"...We must say who Ahmed Chalabi is. A neo-con Benjamin, Chalabi was charged by Pentagon hawks to funnel information to European intelligence services on WMDs obtained from so-called scientists that had defected from the [Iraq] regime. The man responsible for gathering together and constructing the "legends" [spin] was Chalabi's intelligence chief, Aras Habib Karim. Aras is a key figure. He coordinates the Intelligence Collection Programme. He runs and confections dissident "material." He's a Shiite Kurd, just under 50, crafty, mean, a master at double-crossing and falsification of documents. With a peculiarity: the CIA has always considered him "an Iranian agent." The second key player is Francis Brooke. The false Niger Uranium dossier ended up in his hands although it is not known how. Brooke holds the strings to Condoleeza Rice and Paul Wolfowitz and between the Iraqi National Congress and the Pentagon. His ties to Iran are excellent, far more than Chalabi's.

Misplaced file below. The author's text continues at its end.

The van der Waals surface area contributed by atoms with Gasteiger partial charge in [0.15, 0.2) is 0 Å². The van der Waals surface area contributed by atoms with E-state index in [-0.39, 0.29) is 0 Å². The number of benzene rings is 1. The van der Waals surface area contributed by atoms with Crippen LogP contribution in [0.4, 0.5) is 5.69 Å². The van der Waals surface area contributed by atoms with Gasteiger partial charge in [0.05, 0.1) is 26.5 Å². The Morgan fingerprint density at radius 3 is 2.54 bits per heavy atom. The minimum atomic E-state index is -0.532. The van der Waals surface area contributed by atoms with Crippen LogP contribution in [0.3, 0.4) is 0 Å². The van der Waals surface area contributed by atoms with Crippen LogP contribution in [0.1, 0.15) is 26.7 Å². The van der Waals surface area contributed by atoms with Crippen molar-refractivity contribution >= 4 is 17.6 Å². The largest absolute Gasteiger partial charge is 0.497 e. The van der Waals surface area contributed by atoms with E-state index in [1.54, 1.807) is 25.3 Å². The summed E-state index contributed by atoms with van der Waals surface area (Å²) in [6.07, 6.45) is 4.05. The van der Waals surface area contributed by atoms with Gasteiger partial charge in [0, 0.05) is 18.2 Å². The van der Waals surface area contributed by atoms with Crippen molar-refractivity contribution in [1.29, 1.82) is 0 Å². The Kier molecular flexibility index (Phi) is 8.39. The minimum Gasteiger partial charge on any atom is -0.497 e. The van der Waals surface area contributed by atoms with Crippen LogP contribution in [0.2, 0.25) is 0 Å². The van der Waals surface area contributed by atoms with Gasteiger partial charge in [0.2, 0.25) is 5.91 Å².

The American intelligence source continues: "Ahmed Chalabi and his best men- Karim, Brooke- work as a team with the Pentagon and the American Enterprise Institute. An example to understand better. In 2004 the three [sic] men who alternate in Baghdad together with Chalabi as "liason officers" are Michael Rubin, president of theAmerican Enterprise Institute; [and] Harold Rhode, Douglas Feith's assistant at the Office of Special Plans and Paul Wolfowitz's "advisor for Islamic Affairs." Just as in Italy before the war. The meetings in Rome brought together representatives of the whole team: Michael Ledeen, of the American Enterprise Institute; Larry Franklin and Harold Rhode of the Office of Special Plans; the colonels of the Iraqi National Congress; and the Iraqi Shiites of the Supreme Council of the Iraqi Islamic Revolution, and of course "the Guardians of the Revolution." That was the situation in Rome. Interesting, isn't it?" [Yes] interesting...